Welcome to Mack's Rainbow Bridge Memorial Residency
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Memories of Mack
By Debbie: This is the story of our beloved Shetland Sheepdog. I got Mack as a puppy from an Amish farm in Ohio. He came over to me, he was the quiet, tiny one, and looked up lovingly as if to say "I'm ready to go home now". Our friend Char drove us home (he threw up in her car at once). Mack was a mess and I tried to clean him up before his Daddy came home. The first night, in a box next to our bed, he had horrible gas! He was fed cornmeal mush on the farm and we called him "Corn-o" as a nickname. Mack was the best, smartest, sweetest little puppy and he was so much fun. He did silly things like play "rocket puppy" by running all over the house as fast as he could. He would get excited when anyone came over and leap from the sofa to the chair, back and forth. As he got older, he became a tad bit "TOO" territorial and began to nip the leg of anyone who entered his yard or house. (This we were told was his instinct to protect his herd, us.) Once inside, he was fine. But as soon as you got up to leave, he started barking and would nip at you again. (This was him trying to keep the herd together and not let anyone stray.) Let's see, he got Char and her new pants, our nephew Gary, our neighbor John, the kids' friends, and of course, all of us. He just didn't like anyone to leave! Mack would sit, speak, laydown, rollover, shake hands, and anything else for a treat! Although I bought Mack as a surprise for Bobby, and although he loved each of us, he was MY dog. He would follow me wherever I was in the house and settle down near my feet. When he grew old and sickly, and had trouble getting up, he would yip for me to come and get him. I felt so bad for getting frustrated with him when he got to be a real handful, needed so much attention and work. And then, the day we had to decide the poor old fellow had gone through enough, I felt guilty for making that decision, too. The last year of Mackie's life, he had some good days and some bad ones. He went through alot and Bobby made sure we got the best care for him, through one illness after another. The last two days of his life, he stopped eating, looked listless, didn't want to move, and finally, he couldn't stand. It broke our hearts to see him like that and January 23rd, we called the vet. Our vets, Dr. Shoemaker and Dr. Hyatt, were the kindest, most loving doctors Mack could have had, and then Dr. Hyatt did this last service for us. I'll just say, after alot of cuddling and kissing, we gave the ok, and our little Mack went peacefully, quickly, to sleep. We had planned to have mack freeze-dried so he could always be with us. But his bouts in the hospital left his bib and all four legs shaved so badly, he wouldn't have looked like his pretty self. We had him cremated instead. Now he is at home with us, in a lovely walnut box, engraved in memory, next to our last picture of him. We have a clipping of his fur, too, yet, none of this is enough. I just want him back and I don't know how long it will be until I stop crying and missing him. I love you Mackie, and as stated in the Rainbow Bridge, I hope you are somewhere beautiful, you are healthy and happy, and just waiting for us to join you. Love, Mommy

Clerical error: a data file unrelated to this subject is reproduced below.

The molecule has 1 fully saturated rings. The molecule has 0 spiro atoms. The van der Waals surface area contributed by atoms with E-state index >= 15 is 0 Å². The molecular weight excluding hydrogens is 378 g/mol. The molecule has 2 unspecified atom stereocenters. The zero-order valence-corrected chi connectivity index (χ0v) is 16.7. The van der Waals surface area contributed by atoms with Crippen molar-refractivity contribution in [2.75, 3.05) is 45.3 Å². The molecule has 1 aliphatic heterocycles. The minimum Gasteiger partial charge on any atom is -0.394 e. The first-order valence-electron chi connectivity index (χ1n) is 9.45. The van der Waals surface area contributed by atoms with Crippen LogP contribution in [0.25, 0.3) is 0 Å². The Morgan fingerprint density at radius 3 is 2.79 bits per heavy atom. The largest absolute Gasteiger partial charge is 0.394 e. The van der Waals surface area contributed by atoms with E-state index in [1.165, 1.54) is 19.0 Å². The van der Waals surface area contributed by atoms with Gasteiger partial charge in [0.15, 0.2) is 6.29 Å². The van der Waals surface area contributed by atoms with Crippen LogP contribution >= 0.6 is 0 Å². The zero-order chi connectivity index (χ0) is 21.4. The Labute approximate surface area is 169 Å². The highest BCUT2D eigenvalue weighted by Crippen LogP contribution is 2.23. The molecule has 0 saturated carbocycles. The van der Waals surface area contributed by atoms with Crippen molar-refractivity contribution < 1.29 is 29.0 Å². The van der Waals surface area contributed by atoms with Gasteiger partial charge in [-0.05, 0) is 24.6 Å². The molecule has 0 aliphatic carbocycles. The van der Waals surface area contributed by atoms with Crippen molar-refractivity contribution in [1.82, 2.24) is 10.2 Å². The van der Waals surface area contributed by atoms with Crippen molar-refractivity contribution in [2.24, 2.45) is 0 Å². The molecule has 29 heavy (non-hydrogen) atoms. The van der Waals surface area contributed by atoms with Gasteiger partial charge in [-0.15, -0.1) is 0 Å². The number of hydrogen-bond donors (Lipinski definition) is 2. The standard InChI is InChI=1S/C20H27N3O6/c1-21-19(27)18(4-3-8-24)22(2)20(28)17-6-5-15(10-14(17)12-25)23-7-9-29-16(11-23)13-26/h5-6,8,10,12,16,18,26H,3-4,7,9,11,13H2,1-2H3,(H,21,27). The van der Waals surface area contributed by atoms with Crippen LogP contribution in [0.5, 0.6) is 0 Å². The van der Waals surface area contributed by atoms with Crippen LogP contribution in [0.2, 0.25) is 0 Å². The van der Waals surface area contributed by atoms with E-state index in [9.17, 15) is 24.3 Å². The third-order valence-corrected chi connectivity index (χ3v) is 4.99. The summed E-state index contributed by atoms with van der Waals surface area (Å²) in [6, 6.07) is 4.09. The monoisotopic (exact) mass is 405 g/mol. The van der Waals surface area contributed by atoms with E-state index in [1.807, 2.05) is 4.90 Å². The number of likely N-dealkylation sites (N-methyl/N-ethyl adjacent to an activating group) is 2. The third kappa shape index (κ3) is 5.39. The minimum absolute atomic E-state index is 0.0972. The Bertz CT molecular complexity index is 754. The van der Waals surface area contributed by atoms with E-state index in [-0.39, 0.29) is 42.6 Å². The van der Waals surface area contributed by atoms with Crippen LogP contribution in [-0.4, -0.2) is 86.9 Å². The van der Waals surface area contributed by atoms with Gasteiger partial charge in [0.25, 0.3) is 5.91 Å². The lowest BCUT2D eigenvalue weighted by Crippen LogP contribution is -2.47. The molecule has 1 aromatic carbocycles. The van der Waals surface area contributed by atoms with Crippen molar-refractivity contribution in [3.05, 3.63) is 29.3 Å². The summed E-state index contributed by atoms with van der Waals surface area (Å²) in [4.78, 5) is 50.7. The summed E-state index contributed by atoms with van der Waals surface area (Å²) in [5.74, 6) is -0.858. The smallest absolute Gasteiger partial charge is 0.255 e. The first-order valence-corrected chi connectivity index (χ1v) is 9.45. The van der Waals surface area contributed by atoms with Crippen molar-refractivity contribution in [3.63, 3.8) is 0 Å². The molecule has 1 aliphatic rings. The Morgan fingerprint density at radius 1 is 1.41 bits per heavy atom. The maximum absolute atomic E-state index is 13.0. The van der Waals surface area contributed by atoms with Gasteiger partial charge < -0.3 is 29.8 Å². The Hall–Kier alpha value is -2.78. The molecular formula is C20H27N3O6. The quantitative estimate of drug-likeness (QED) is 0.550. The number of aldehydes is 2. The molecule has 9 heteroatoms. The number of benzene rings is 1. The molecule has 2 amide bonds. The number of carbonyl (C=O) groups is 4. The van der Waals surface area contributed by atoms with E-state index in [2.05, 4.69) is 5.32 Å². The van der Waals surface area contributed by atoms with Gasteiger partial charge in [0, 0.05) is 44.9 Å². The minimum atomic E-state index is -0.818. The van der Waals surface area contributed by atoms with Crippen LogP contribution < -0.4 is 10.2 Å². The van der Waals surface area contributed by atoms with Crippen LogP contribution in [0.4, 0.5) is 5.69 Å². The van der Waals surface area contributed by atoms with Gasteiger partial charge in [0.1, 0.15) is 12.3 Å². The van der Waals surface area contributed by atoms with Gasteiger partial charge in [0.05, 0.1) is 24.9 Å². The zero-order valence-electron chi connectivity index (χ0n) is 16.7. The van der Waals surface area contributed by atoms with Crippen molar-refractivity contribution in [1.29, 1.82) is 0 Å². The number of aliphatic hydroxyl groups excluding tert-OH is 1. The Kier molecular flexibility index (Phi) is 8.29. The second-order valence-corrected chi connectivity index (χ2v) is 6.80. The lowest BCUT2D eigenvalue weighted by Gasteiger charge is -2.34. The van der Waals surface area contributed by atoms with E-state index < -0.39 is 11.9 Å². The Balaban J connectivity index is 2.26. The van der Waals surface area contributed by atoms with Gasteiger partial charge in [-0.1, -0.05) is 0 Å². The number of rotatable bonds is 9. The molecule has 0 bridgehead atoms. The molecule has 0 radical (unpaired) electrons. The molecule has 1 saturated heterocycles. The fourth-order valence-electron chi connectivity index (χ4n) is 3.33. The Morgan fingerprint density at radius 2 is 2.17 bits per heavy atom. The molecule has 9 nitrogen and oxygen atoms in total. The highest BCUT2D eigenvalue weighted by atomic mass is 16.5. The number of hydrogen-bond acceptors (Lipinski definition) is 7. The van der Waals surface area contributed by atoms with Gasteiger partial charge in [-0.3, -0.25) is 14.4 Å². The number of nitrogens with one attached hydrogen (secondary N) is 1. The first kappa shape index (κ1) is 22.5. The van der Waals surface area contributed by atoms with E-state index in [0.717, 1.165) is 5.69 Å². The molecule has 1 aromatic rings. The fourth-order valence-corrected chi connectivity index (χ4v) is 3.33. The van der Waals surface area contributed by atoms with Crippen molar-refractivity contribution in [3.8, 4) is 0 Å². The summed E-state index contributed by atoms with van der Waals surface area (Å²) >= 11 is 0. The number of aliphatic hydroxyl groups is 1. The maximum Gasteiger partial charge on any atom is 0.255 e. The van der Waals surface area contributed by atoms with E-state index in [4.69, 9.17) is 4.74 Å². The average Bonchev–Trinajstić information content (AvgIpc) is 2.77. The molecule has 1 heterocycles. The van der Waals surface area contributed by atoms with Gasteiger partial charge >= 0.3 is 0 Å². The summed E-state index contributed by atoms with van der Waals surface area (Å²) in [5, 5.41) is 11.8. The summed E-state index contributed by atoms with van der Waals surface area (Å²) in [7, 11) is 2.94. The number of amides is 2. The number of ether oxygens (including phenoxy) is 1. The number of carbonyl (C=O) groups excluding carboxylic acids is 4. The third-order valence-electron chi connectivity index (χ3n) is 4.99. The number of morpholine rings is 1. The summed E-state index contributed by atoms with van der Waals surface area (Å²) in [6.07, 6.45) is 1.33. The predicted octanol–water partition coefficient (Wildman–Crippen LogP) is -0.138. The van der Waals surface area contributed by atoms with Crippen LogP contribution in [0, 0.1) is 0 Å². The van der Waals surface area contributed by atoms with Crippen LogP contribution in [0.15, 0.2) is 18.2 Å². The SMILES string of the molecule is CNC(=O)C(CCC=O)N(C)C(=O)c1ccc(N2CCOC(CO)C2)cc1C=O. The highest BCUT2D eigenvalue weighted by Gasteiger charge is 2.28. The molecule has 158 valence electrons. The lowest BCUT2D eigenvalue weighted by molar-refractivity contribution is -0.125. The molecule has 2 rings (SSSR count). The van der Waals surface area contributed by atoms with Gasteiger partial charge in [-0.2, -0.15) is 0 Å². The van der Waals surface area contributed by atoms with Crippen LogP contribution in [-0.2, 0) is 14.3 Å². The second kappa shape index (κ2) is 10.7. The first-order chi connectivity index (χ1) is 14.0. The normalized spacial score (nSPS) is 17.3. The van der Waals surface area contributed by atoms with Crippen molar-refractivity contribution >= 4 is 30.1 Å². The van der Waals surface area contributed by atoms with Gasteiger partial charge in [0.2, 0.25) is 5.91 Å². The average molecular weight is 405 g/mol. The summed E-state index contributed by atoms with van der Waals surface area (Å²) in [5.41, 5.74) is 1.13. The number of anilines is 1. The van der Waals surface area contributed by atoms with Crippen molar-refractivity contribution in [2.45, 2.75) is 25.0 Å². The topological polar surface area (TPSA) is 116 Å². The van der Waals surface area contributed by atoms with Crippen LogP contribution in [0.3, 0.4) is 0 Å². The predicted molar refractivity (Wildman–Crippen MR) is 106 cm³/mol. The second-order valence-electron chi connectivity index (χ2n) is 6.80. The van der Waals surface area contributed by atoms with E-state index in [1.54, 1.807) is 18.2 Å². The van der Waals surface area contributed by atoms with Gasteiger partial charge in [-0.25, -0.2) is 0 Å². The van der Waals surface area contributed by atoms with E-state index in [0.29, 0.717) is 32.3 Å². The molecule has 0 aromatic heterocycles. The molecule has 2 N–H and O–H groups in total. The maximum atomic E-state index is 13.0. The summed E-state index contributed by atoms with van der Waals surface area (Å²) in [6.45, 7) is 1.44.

From Bob:
Mack was an amazing, intelligent dog. When I first saw him, he was having a bad day just having been car sick. But he soon recovered and showed what an alert playful personality he had. I remember we had a sound activated battery powered mechanical penguin that Mack would bark at and chase around continually. We also had big beach ball which he was scared of and would come and hide from it behind our legs. He always loved to go "Walkies" and would get excited every time you said the word. He was a panhandler and would always sit by us during mealtimes and paw us and yip from time to time just to let us know he was there. One time he was looking very pretty, so I asked him, "Mackie, could you look any prettier?" He promptly raised his right leg ala Lassie as if to say "Yes I can". In the mornings when I would have a bowl of cereal, he would always wake up and come out and wait until I was done so he could drink the remainder of the milk. But he also knew the difference between a weekday and a weekend - He was so intelligent. Now that he is gone, our yorkie, Pookie has changed her behavior, like playing with some of Mackie's old toys, getting into the trash cans, she's back eating food again (she would only eat what Mack would eat and at the end, Mack stopped eating and Pookie would only eat when she was starving). She's also started laying under the table in our living room where we now have Mack in a walnut box. It's almost as if she knows where he is now.

Having to finally face facts and make the decision to release Mack was about the hardest thing I've had to do. I got to hold and cuddle with him at the end and still remember how soft and silky he was and how good he smelled. Bye, Mackie, we'll see you again someday and we'll go walkies again.

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